I hate that I am on meds.

I realize that medicines are or once were tested on animals (as required by law) and that is, of course, not vegan. On the other hand, if your body isn’t functioning properly without the pills, you risk not being at the top of your game so that you can speak up and fight for animals. My friends, this is a dilemma.

Five or so years ago, I finally went to a doctor after a ten year refusal due to horrible bedside manner and little help from one I’d never recommend to anyone. I won’t bore you with the specifics of my symptoms, but I will tell you that I was diagnosed with Hashimoto’s thyroiditis and polycystic ovarian syndrome (PCOS). Synthetic thyroid hormone and birth control pills seem to be keeping symptoms at bay.

My thyroid hormone levels have been stable and I’ve been on the same dosage for a few years now. I have not cut out soy products (though I did ask my endo when I first went vegan) or cruciferous vegetables, which are goitrogens. I’ve begun taking a Vitamin D supplement as I am otherwise extremely deficient (blame that on my physical relation to the equator) and this affects the thyroid. I have been reading up on iodine and other vitamins and minerals as well.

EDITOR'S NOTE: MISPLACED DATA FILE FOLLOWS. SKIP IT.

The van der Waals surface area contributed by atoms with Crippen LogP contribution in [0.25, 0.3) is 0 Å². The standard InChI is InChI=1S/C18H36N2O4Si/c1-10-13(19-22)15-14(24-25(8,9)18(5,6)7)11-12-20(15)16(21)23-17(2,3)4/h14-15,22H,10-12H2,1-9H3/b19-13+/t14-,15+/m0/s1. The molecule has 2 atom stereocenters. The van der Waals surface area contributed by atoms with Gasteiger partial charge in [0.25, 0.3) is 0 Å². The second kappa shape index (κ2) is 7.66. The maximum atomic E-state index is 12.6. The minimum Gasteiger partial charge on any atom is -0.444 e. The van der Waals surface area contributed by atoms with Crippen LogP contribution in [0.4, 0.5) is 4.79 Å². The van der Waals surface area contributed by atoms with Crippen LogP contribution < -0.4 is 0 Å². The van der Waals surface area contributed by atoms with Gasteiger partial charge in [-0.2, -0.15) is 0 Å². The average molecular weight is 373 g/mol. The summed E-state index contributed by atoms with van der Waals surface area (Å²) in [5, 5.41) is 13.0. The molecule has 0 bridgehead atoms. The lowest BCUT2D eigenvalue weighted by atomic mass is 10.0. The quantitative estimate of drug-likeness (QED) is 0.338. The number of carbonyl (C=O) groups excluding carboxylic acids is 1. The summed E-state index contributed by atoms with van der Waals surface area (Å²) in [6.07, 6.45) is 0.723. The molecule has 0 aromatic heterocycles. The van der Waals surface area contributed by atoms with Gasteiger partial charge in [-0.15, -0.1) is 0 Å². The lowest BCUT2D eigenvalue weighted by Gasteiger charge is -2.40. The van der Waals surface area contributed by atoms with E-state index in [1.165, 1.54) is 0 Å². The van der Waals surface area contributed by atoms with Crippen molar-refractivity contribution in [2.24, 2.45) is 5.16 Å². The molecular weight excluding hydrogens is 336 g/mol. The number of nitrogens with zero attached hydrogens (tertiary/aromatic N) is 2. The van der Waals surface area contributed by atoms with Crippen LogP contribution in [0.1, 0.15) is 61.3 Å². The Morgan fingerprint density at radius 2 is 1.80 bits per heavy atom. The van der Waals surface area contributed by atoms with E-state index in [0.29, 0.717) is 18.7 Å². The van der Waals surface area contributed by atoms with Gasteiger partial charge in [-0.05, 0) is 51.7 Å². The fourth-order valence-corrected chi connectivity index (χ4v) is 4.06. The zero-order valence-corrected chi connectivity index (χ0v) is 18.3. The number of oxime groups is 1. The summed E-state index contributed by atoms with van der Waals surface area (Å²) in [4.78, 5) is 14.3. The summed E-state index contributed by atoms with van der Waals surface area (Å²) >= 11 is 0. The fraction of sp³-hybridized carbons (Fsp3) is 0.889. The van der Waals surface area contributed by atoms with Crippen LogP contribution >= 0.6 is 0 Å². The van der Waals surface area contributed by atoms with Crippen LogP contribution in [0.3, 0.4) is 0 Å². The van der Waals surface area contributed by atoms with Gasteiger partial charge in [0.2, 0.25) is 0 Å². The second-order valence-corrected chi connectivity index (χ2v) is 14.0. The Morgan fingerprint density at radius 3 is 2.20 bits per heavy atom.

Sure, I’m feeling okay and my body seems to be functioning properly. Sure, my bloodwork looks great. But the underlying problems are still there. I know this because an endocrinologist said I had to take the thyroid pills for the rest of my life and the HBC till menopause.

I am not happy about this. When I brought it up to my primary doctor last year, she said maybe it was time to look for second opinions. More strange faces, more blood work, more tests, more insurance red tape? As you may have guessed, I haven’t gone for a second opinion yet.

I would like nothing more than to let food be my medicine. It’s difficult when doctors don’t have a nutritional background… much less a plant-based one. In a 2010 national survey, it was found that only twenty-seven percent of accredited U.S. medical schools were meeting the National Academy of Science’s required twenty-five hours of nutrition instruction. It’s also difficult when you are still working through more than thirty years of being brainwashed by society, commercials, billboards, and your community into thinking a certain way about food… and medicine. Add in the fact that you aren’t confrontational and there’s a whole other set of circumstances to deal with.

But here’s the thing: it’s important, as vegans, to be at the top of our game so that we can speak for those who can’t speak for themselves. So why wouldn’t we treat ourselves the same way? Vegans and non-vegans alike will tell you that you must be your own advocate when it comes to your health. It’s up to each and every one of us to ask questions, seek answers, and research ways that we can gain optimum health in the best way possible. We should also never forget to be compassionate with ourselves, as it’s very easy to feel like you’re at fault for your body’s own failings.

Do you have health issues that present an ethical dilemma for you?  Perhaps something like this?  Do you struggle with the role of traditional medicine in your healthcare? How do you handle it?

Photo credit Fillmore Photography via Flickr